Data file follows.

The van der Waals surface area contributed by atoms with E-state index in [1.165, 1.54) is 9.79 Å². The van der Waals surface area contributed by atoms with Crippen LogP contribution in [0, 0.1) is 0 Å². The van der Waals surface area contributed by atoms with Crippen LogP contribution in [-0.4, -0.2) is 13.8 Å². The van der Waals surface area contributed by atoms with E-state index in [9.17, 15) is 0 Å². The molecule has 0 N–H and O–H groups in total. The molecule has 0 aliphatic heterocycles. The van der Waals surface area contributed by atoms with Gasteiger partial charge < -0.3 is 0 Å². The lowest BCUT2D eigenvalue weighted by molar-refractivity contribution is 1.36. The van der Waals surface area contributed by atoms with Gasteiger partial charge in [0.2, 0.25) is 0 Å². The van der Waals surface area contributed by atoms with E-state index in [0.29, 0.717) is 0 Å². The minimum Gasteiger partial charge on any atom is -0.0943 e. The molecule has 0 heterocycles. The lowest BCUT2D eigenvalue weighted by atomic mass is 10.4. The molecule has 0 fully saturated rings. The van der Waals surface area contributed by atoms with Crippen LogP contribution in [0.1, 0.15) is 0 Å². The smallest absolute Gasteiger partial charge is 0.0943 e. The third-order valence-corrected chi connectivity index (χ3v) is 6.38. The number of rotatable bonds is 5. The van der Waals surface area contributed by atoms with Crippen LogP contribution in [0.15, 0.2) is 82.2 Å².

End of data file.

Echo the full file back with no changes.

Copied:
The van der Waals surface area contributed by atoms with E-state index in [1.165, 1.54) is 9.79 Å². The van der Waals surface area contributed by atoms with Crippen LogP contribution in [0, 0.1) is 0 Å². The van der Waals surface area contributed by atoms with Crippen LogP contribution in [-0.4, -0.2) is 13.8 Å². The van der Waals surface area contributed by atoms with E-state index in [9.17, 15) is 0 Å². The molecule has 0 N–H and O–H groups in total. The molecule has 0 aliphatic heterocycles. The van der Waals surface area contributed by atoms with Gasteiger partial charge < -0.3 is 0 Å². The lowest BCUT2D eigenvalue weighted by molar-refractivity contribution is 1.36. The van der Waals surface area contributed by atoms with Gasteiger partial charge in [0.2, 0.25) is 0 Å². The van der Waals surface area contributed by atoms with E-state index in [0.29, 0.717) is 0 Å². The minimum Gasteiger partial charge on any atom is -0.0943 e. The molecule has 0 heterocycles. The lowest BCUT2D eigenvalue weighted by atomic mass is 10.4. The molecule has 0 fully saturated rings. The van der Waals surface area contributed by atoms with Crippen LogP contribution in [0.1, 0.15) is 0 Å². The smallest absolute Gasteiger partial charge is 0.0943 e. The third-order valence-corrected chi connectivity index (χ3v) is 6.38. The number of rotatable bonds is 5. The van der Waals surface area contributed by atoms with Crippen LogP contribution in [0.15, 0.2) is 82.2 Å².